Tag Archives: continental drift

Tectonic Plates at 913,000 Kilometres per Hour

The Earth’s plates move at the same blazing speed as fingernails grow. On average, 2 centimetres in a year. Blink and you won’t miss much. The ox may be slow, but the Earth is patient. In 650 million years, the … Continue reading

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Wegener’s Death and Drift’s Hiatus

Over the past few days, I’ve written about Alfred Wegener’s continental drift theory, which is celebrating its 100th year as a spunky idea that explains a lot of our geology. From mountains to earthquakes and deep sea rifts to island … Continue reading

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100 Years of Drift: Part 4

Today, we continue with Alfred Wegener and his continental drift theory. Today’s piece will not be pretty. At times, suppression of Wegener’s idea was ugly. There are a lot of reasons for the vilification. He was an outsider, a meteorologist … Continue reading

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100 Years of Drift: Part 2

It’s been 100 years since Alfred Wegener proposed his idea of continental drift. Today’s blog continues the story we began yesterday – the tale of Wegener’s life and the development of his grand idea of mobile continents. This time, we’ll … Continue reading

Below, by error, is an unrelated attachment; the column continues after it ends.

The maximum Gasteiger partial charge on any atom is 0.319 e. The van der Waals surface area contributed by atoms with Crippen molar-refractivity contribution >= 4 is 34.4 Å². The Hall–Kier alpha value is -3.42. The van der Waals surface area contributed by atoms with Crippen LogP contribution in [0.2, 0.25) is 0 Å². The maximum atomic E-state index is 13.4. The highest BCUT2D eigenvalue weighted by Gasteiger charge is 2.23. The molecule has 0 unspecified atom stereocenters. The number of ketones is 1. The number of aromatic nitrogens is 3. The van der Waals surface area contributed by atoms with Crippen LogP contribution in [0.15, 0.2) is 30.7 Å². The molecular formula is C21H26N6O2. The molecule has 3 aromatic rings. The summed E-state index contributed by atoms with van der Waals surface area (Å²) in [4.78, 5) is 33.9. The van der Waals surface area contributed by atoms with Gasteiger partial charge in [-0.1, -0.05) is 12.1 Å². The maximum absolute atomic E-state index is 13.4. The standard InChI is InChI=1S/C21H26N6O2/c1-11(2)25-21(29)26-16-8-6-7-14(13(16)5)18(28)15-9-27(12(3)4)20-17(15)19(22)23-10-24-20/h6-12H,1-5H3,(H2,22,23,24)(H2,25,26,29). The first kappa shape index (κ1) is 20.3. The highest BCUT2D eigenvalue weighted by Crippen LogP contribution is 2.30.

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100 Years of Drift: Part 1

Fifty years ago, we finally figured out why the Earth has mountains. But one hundred years ago, Alfred Wegener had already offered an explanation – it took those extra 50 years for his grand idea to catch on. The continents, … Continue reading

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50 Years Ago: How the Continents Fit Together

50 years ago, on October 28, 1965, an unlikely British geophysicist made a map that set the record straight on how the world’s tectonic plates fit together. As a child, Edward Bullard was such a slow learner that his family … Continue reading

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What do We Really Think about Plate Tectonics?

In mid-August, two experts on acid rain published a study. It’s about Wikipedia and how wiki edits reflect some of the social dynamics of the public’s view of science.  The researchers – Adam Wilson and Gene Likens – indicated that … Continue reading

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Created Last Thursday

It’s hard to argue with someone who says that the whole universe was created last Thursday.   Everything in its place, a stage built and actors entering. Is this the way you picture reality? I hope not – you would be … Continue reading

Posted in Culture, How Geophysics Works, Non-drift Theories, Plate Tectonics, Religion | Tagged , , , , | Leave a comment

A Life Well-Lived

Two years ago this week, one of our greatest scientists quietly passed away. Although among the world’s unheralded heroes, the life of Lawrence Morley deserves our attention. He helped prove plate tectonics, but in a fluke too common in science … Continue reading

Posted in Biography, Geology, History, Plate Tectonics, Space, The Book | Tagged , , , , , , , | 1 Comment

The Geoscientists’ Blind Spot

Originally posted on The Grumpy Geophysicist:
One advantage of looking back at the history of earth science is to recognize patterns that suggest certain biases. Consider, for instance, continental drift.  Now this is often portrayed as Wegener right, others stupid…

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